I hope this doesn't come across negative or mean because that is not my intention at all. I know it is hard to express tone in writing and things can be misconstrued. While I respect your opinions, I disagree with many of them but I am glad you have found an outlet to help you find the answers you are looking for. Best of luck on your spiritual journey!

Stephanie said...

@ zuniga family

I think your tone was very, very nice and we can of course agree to disagree.

But actually, you are incorrect in the sense that this is always been the way Christ's church was run.

If you read the Joseph Smith papers, women actually had a lot more access to Priesthood power, and the language in the temple was actually much more egalitarian.

There were also Prophetesses and deacons in Christ's church, which is talked about in the New Testament.

A really wonderful (and funny) book on this subject is A Year of Biblical Womanhood, which talks about the role women can have on the church based on the teachings of Christ. (Hint! It's a lot more equal.)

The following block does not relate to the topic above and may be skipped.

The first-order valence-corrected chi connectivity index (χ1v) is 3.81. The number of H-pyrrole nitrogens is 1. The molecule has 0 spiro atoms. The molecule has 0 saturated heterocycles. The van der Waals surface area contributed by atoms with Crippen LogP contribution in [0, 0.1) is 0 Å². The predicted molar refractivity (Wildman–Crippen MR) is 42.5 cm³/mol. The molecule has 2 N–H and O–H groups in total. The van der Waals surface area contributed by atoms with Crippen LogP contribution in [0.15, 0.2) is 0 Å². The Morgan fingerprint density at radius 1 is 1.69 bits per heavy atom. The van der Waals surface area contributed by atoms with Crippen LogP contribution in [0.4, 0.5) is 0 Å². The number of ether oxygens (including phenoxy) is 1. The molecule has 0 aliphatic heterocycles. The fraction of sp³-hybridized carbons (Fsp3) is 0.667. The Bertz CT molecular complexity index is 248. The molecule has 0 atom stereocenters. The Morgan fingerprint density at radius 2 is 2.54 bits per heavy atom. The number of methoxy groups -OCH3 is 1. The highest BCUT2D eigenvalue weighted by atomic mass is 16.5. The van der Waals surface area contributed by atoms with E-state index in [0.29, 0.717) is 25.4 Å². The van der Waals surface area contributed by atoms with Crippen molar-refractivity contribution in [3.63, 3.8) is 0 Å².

And no, I don't want to be the same as a man. I can flip your argument and say I just want to have equal choices, and not have to make the SAME choices just because I'm a woman.

My gender shouldn't be the only thing that influences how I am treated in my church. It's such a quick dismissal (although I'm sure you did not mean it that way,) to say "Oh, you want equality, you must just want to be the same as a man, or not value your role as a woman."

I love being a woman, and a mom. But I think we should be able to make choices based on our souls, not our anatomy. :)

Mary said...

I just had my 7th grade students do research projects about different human rights issues. Many of the girls chose to focus on women's rights and one brave girl asked if she could do gay rights. My response? Absolutely! They all did a pretty fantastic job. I just thought this would make all the feminist/human beings happy :). It made me happy.

wonderwoman1975 said...

Stephanie, this post and your comments are BRILLIANT.

And, definitely Clinton 2016!!!

Olivia Meikle said...

Loved this. And just wanted to point out that you didn't even need to cross out that the suffragists decided to "wear pants." Because they did. And it was shocking. And some even got arrested for it. So the parallel is even closer than many realize. :)